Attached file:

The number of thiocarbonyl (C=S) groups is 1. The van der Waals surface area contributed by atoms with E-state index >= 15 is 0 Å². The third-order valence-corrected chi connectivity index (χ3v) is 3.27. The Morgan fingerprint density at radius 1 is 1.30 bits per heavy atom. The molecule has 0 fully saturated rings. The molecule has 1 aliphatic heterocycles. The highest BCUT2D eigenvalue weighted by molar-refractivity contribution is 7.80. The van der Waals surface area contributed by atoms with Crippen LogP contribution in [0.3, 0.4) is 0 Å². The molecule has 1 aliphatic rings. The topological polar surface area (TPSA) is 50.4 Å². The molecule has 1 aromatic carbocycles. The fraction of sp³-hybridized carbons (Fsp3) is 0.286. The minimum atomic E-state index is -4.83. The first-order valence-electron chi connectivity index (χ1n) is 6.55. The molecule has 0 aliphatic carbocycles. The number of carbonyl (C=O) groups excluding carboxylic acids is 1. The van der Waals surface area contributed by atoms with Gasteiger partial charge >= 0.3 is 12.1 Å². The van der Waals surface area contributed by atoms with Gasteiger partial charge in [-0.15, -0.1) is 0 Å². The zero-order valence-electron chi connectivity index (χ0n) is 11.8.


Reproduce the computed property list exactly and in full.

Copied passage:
The number of thiocarbonyl (C=S) groups is 1. The van der Waals surface area contributed by atoms with E-state index >= 15 is 0 Å². The third-order valence-corrected chi connectivity index (χ3v) is 3.27. The Morgan fingerprint density at radius 1 is 1.30 bits per heavy atom. The molecule has 0 fully saturated rings. The molecule has 1 aliphatic heterocycles. The highest BCUT2D eigenvalue weighted by molar-refractivity contribution is 7.80. The van der Waals surface area contributed by atoms with Crippen LogP contribution in [0.3, 0.4) is 0 Å². The molecule has 1 aliphatic rings. The topological polar surface area (TPSA) is 50.4 Å². The molecule has 1 aromatic carbocycles. The fraction of sp³-hybridized carbons (Fsp3) is 0.286. The minimum atomic E-state index is -4.83. The first-order valence-electron chi connectivity index (χ1n) is 6.55. The molecule has 0 aliphatic carbocycles. The number of carbonyl (C=O) groups excluding carboxylic acids is 1. The van der Waals surface area contributed by atoms with Gasteiger partial charge >= 0.3 is 12.1 Å². The van der Waals surface area contributed by atoms with Gasteiger partial charge in [-0.15, -0.1) is 0 Å². The zero-order valence-electron chi connectivity index (χ0n) is 11.8.